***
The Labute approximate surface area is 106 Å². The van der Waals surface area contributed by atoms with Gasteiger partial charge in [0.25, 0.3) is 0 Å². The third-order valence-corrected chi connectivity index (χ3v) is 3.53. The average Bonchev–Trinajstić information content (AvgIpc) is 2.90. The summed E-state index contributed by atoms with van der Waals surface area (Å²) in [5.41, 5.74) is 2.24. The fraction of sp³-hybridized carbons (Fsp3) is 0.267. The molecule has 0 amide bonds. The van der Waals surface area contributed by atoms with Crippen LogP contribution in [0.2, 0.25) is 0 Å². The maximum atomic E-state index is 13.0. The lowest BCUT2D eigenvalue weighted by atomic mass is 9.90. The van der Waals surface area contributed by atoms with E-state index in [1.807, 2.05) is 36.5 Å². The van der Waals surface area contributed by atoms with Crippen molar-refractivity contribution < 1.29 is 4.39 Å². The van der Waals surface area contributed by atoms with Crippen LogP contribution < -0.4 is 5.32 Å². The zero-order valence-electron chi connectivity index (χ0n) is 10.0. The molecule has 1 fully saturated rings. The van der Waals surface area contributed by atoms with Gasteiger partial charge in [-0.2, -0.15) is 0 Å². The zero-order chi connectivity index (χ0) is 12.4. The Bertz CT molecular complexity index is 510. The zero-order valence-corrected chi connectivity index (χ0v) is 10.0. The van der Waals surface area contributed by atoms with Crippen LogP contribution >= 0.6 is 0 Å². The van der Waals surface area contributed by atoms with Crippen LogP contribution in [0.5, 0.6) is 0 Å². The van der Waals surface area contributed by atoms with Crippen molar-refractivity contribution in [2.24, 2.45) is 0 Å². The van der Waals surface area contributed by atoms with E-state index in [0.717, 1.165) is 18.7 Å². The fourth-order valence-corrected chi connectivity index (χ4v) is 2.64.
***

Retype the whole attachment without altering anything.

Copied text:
The Labute approximate surface area is 106 Å². The van der Waals surface area contributed by atoms with Gasteiger partial charge in [0.25, 0.3) is 0 Å². The third-order valence-corrected chi connectivity index (χ3v) is 3.53. The average Bonchev–Trinajstić information content (AvgIpc) is 2.90. The summed E-state index contributed by atoms with van der Waals surface area (Å²) in [5.41, 5.74) is 2.24. The fraction of sp³-hybridized carbons (Fsp3) is 0.267. The molecule has 0 amide bonds. The van der Waals surface area contributed by atoms with Crippen LogP contribution in [0.2, 0.25) is 0 Å². The maximum atomic E-state index is 13.0. The lowest BCUT2D eigenvalue weighted by atomic mass is 9.90. The van der Waals surface area contributed by atoms with E-state index in [1.807, 2.05) is 36.5 Å². The van der Waals surface area contributed by atoms with Crippen molar-refractivity contribution < 1.29 is 4.39 Å². The van der Waals surface area contributed by atoms with Crippen LogP contribution < -0.4 is 5.32 Å². The zero-order valence-electron chi connectivity index (χ0n) is 10.0. The molecule has 1 fully saturated rings. The van der Waals surface area contributed by atoms with Gasteiger partial charge in [-0.2, -0.15) is 0 Å². The zero-order chi connectivity index (χ0) is 12.4. The Bertz CT molecular complexity index is 510. The zero-order valence-corrected chi connectivity index (χ0v) is 10.0. The van der Waals surface area contributed by atoms with Crippen LogP contribution >= 0.6 is 0 Å². The van der Waals surface area contributed by atoms with Crippen LogP contribution in [0.5, 0.6) is 0 Å². The van der Waals surface area contributed by atoms with Crippen molar-refractivity contribution in [2.24, 2.45) is 0 Å². The van der Waals surface area contributed by atoms with E-state index in [0.717, 1.165) is 18.7 Å². The fourth-order valence-corrected chi connectivity index (χ4v) is 2.64.